Where the oak and blackjack trees
Kiss the playful prairie breeze
And I feel back in those hills
Where I belong—from Woody Guthrie’s “Oklahoma Hills”
(The only hoax in these Oklahoma hills is U.S. Senator Jim Inhofe. Sign this petition urging state Senator Andrew Rice to run against Inhofe in 2008.)
It should surprise no one that Oklahoma City now has the dubious distinction to be known as the fast food capital of America. Just look around.
A California-based marketing firm, Sandelman & Associates, recently compiled data showing the city to be home for more “heavy users” of fast food than any other city in the country. We even made it on the CNN Web site.
The data shows Oklahoma City diners visited fast food restaurants an astounding 21 times a month on average. Oklahoma City didn’t top the list overall, but it has consistently been in the top ten list, thus earning it the distinction as fast food capital.
The two reasons given for Oklahoma City’s fast food ranking are the area’s low incomes and the abundance of fast food restaurants. This only makes sense. People are looking for inexpensive food because they have less money than people elsewhere in the country. The big fast food chains are more than happy to provide a place for them to spend a few bucks.
Another problem is the area’s dearth of independent restaurants. There are some wonderful, notable exceptions, of course, but the Oklahoma City restaurant scene is dominated by chains. These chain restaurants group together—some fast food, some not—and limit people’s choices. They can drive independent competitors out of business.
There is also the problem of education about this issue. Do our students realize the calorie and fat content of a Big Mac? Should they be aware of the health risks associated with unhealthy eating habits? How can our culture here make this an important issue? What needs to be done?
The state's power brokers, in recent years, have promoted a culture of celebrating the "corporate model." This makes Oklahomans unaware how big food companies promote unhealthy eating for big profits. It’s great, for example, that Sonic has it headquarters here and contributes to the local economy, but it doesn’t make its food any healthier.
Oklahoma City Mayor Mick Cornett has announced the Mayor’s Fitness Challenge to raise awareness of the area’s high obesity rate and the need for exercise. The area needs more programs like this.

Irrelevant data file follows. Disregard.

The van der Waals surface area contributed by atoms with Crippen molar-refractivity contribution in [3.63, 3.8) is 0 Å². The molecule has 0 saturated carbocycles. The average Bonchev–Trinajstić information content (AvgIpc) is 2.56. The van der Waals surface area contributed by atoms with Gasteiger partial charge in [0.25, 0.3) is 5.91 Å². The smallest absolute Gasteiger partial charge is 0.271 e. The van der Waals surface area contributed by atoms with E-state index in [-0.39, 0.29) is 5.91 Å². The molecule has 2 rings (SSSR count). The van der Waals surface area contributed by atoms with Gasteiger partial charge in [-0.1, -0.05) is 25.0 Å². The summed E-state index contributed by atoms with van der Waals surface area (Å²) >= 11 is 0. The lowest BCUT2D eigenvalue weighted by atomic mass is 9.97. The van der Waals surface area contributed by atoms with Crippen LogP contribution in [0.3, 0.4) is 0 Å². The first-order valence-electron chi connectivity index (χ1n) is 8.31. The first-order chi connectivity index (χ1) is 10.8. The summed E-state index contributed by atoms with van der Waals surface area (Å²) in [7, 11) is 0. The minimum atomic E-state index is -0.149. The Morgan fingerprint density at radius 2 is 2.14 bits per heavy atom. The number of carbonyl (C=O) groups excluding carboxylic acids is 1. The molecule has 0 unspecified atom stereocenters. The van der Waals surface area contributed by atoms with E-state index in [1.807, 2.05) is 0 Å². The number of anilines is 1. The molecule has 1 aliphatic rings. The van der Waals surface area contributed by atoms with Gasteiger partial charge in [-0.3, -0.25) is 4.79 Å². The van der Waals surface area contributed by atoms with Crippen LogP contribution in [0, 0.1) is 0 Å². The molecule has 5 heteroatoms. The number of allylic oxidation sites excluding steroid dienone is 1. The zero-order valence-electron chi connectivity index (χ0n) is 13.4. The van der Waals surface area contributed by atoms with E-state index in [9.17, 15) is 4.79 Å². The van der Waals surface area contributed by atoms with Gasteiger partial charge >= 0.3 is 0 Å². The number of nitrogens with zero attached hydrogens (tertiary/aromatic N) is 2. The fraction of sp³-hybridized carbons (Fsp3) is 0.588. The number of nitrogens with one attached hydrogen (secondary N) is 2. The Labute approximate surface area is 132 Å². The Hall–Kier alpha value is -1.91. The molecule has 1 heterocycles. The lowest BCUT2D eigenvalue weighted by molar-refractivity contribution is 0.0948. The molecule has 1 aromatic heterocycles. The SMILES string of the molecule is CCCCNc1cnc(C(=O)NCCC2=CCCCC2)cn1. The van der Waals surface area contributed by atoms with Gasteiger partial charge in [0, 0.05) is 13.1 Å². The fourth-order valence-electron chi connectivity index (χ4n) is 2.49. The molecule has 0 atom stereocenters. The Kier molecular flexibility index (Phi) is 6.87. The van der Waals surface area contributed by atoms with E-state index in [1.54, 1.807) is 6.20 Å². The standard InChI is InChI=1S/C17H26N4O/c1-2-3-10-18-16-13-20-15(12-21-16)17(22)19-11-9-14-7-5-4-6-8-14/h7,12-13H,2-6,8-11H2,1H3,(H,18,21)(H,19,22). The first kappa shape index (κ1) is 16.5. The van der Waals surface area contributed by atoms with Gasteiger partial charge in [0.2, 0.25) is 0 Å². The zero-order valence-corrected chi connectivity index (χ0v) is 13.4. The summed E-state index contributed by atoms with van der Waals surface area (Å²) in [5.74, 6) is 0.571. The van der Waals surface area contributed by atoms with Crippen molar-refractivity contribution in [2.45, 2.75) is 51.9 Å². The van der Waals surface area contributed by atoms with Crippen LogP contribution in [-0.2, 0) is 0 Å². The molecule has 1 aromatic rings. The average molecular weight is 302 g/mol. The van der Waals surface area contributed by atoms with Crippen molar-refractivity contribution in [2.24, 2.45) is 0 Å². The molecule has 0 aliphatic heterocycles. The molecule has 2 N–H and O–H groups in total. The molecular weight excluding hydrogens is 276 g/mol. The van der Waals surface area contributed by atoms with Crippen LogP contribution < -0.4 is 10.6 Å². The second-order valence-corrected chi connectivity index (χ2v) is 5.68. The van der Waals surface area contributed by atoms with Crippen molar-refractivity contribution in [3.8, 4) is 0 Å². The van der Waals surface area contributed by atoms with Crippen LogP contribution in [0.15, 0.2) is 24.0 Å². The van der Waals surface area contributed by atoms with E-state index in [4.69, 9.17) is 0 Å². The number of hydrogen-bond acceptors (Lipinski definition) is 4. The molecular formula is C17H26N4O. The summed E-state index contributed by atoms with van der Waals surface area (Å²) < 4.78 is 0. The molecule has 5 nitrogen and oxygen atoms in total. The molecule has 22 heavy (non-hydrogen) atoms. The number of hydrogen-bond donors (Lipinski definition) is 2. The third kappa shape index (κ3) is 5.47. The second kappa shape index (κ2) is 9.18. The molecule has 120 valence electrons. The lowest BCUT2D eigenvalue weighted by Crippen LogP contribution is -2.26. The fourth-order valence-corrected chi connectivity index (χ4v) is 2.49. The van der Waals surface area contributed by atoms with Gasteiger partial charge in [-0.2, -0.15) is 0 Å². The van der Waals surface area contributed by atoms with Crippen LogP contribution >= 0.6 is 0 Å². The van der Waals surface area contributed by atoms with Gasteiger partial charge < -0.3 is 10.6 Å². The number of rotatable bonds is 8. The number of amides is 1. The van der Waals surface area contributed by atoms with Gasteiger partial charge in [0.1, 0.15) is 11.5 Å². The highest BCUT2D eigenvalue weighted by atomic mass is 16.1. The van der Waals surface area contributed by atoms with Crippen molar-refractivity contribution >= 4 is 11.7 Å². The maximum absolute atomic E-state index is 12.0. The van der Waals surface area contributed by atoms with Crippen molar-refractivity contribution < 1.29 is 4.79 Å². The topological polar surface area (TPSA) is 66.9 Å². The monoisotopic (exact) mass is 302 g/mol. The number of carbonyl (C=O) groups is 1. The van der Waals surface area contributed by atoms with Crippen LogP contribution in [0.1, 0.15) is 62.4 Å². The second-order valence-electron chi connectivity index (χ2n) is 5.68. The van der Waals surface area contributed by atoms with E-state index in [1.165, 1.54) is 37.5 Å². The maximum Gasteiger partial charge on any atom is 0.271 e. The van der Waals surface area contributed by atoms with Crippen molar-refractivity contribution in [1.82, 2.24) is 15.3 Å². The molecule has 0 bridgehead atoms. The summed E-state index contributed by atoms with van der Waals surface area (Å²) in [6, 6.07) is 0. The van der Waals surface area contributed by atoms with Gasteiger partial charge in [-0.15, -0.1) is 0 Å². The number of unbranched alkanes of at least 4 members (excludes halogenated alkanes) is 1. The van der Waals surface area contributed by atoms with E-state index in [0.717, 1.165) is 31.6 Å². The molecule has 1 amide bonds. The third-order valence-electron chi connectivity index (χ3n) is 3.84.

(U.S. Senator Jim Inhofe has tarnished the state’s image for years. His outrageous public comments have made the state’s residents seem ignorant and intolerant. Take a few seconds to sign this petition urging state Sen. Andrew Rice to run against him in 2008.)
As expected, the propaganda ministry of big corporations, The Daily Oklahoman, is urging Gov. Brad Henry to sign Senate Bill 507, a measure that could limit the amount of money individuals can receive in a civil lawsuit.
In an editorial (“Standing tall: Ada lawmaker deserves hand,” April 23, 2007), the newspaper praises state Sen. Susan Paddock for voting in favor of the bill. Paddock broke ranks with her fellow Democrats on the measure.
Here are two points about the editorial:
(1) The newspaper simply has no credibility when it comes to this issue. It has been a supporter of big corporations over individual rights since its founding. Edward L. Gaylord, who ran the newspaper from 1973-2003, in particular, ensured the newspaper’s columns were filled with articles and editorials celebrating big business over the individual.
This is an ideology. Essentially, the newspaper’s bigwigs believe big corporations should dictate our realities. Big companies know best about what’s good for society and the culture, they argue. The principal owners of these companies should decide everything within the society through their politicians, such as President George Bush. Individuals should have fewer rights in the culture so these owners can make more money.
(2) The editorial argues that Paddock voted the way she did because she is a physician’s wife. “The wife of a physician,” the editorial claims, “she has seen the effects of a system skewed to the point that many doctors, especially those in high-risk fields, are moving elsewhere or cutting back their services because of the threat of lawsuits.”
But what about the big insurance companies that are raking in the dough from doctors? How come they get a pass from The Oklahoman? And where are the specific examples and statistics supporting the claim about doctors moving elsewhere? And why can’t we separate medical liability and corporate liability? They are not the same. Medical science and research should always be encouraged in our culture. Financial and legal obstacles that truly prevent the advancement of medicine should be removed. Obviously, big companies don’t want to separate the issue because of the sanctity of the patient/doctor relationship. It weakens their case. But, perhaps, we can find creative ways to reduce liability insurance costs for doctors as we maintain individual rights if we take big corporations out of the equation.
Robert Hunter, Director of Insurance for the Consumer Federation of America (CFA) and Federal Insurance Administrator under Presidents Ford and Carter, held a press conference at the capitol today to urge Gov. Brad Henry to veto SB 507, according to the Oklahoma Center for Consumer and Patient Safety. Senator Andrew Rice also participated in the conference.
Hunter discussed a recent CFA study that showed insurance companies in Oklahoma earned record profits in 2004 and 2005. He also submitted a letter to Gov Henry.